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Suspected malware: megabackup

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Good Evening from Italy
I noticed this on my mac:

with the hidden .autobackup file located in /private /var /run

and surfing the web would seem to be malware. Can anyone tell me what it is, if it is dangerous and if it is better to delete it or if it is defined malware only by software fraudsters who pretend to antimalware?

When I found it the first time, given what they said on the web, I did a clean install of the mac but the file continues to be there.

It is detected by software as a useless remnant, but before today it had never happened to me using the same software.I attach the zipped file

If you need to use Get System Profile or Get Malwarebytes Info, let me know and tell me how to send you the reports created by the two software.

Thank you


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  • Staff

That .autobackup file appears to be normal. I have the same file here on both of my Macs, neither of which have ever had MegaBackup installed. It's a zero-byte file, so I'm guessing it's something the OS uses to make decisions based on whether the file is present or not. I'd guess it's something related to Time Machine.

Where are you seeing com.megabackup?

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It show  me (today for the first time) App Cleaner & Uninstaller by Nektony (I know you do not like this type of app) among the post-removal residual files (I do not know what, because I did not remove any software). Unfortunately, sometimes I’m forced to use apps that do not have an uninstaller and that moving only the app in the trash leave a lot of crap on the disk and I do not know another method to clean that. If you have a better solution for this, I’m ready to listen to.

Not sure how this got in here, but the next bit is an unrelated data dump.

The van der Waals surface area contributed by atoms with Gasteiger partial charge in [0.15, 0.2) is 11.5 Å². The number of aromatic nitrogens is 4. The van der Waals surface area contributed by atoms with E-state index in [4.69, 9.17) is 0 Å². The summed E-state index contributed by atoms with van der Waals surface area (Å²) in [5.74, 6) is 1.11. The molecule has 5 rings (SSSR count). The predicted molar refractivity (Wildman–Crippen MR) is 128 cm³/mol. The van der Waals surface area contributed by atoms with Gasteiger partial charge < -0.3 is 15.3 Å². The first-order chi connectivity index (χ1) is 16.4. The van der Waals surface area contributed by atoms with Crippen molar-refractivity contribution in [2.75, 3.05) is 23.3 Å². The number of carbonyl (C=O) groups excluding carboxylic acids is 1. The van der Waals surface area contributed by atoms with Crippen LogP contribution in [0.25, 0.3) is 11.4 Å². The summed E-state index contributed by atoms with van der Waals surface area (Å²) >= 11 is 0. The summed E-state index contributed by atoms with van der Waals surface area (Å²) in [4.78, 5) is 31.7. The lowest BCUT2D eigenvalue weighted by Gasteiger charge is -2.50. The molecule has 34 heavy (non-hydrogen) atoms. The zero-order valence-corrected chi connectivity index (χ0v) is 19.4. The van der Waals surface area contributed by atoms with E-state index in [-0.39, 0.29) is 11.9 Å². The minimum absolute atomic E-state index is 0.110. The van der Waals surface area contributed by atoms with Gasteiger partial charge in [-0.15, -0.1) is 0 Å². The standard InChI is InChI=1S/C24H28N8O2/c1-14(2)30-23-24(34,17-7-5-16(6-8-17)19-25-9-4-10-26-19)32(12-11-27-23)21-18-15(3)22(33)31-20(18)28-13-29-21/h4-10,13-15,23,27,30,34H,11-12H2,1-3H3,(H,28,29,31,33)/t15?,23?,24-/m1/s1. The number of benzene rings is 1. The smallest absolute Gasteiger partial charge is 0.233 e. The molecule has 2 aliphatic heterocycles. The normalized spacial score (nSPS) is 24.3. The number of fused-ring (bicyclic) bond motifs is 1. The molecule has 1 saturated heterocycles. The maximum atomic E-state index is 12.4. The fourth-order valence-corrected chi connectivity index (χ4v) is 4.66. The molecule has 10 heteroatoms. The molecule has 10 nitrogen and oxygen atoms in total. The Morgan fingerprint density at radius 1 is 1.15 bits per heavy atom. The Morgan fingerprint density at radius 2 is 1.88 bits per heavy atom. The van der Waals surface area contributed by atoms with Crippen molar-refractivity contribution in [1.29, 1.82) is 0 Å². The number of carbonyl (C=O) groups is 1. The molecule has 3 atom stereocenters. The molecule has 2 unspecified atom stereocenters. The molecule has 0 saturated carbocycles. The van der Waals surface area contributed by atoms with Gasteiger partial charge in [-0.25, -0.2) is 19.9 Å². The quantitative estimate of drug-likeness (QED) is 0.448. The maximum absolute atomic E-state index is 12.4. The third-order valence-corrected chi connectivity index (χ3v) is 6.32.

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Yeah, you really shouldn't use programs like that. In this case, if it's referring to that .autobackup file as com.megabackup, it's flat wrong, and that's the problem with these kinds of generic uninstallers. They either don't remove enough, or they remove too much. Or sometimes some of both!

If the developer of the software you're removing provides any kind of uninstaller or uninstall instructions, you should always use that. In the case of App Store apps, you can simply drag the app to the trash, and no more should be necessary.

The trick is with software that does not provide an uninstaller, but that really should do so. There's no single method that is good for that. If it was installed via an installer, examining the installer with something like Pacifist can give you info on what gets installed where, if you know how to interpret it. Of course, that won't always tell the full story... for example, in recent versions of Malwarebytes for Mac, the kernel extension doesn't get installed by the installer. Instead, the app installs it when the user chooses to activate real-time protection. So in that case, checking the installer isn't sufficient. (Of course, we provide an uninstaller, but that may not be the case for all such software.)

The best thing to do is ask the developer how to remove it. If they don't respond, then as a last resort, it's still best not to use these kinds of generic uninstallers. You'd do better to search for launch agents and daemons related to that software (they should be easy enough to identify in most cases), anything in the Application Support folders that is related, and any kernel extensions that might be part of the software. That should cover most of the bases.

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Launch agents and daemons would be in one of these folders:


You can locate these folders from the paths using the Go to Folder item in the Go menu in the Finder.

Application Support folders are here:

~/Library/Application Support
/Library/Application Support

Kernel extensions would be here in many cases, though it's not a guarantee:


If it's not there, most likely it would be either inside the application or inside a folder in the Application Support folder, in which case it would be removed when those are deleted.

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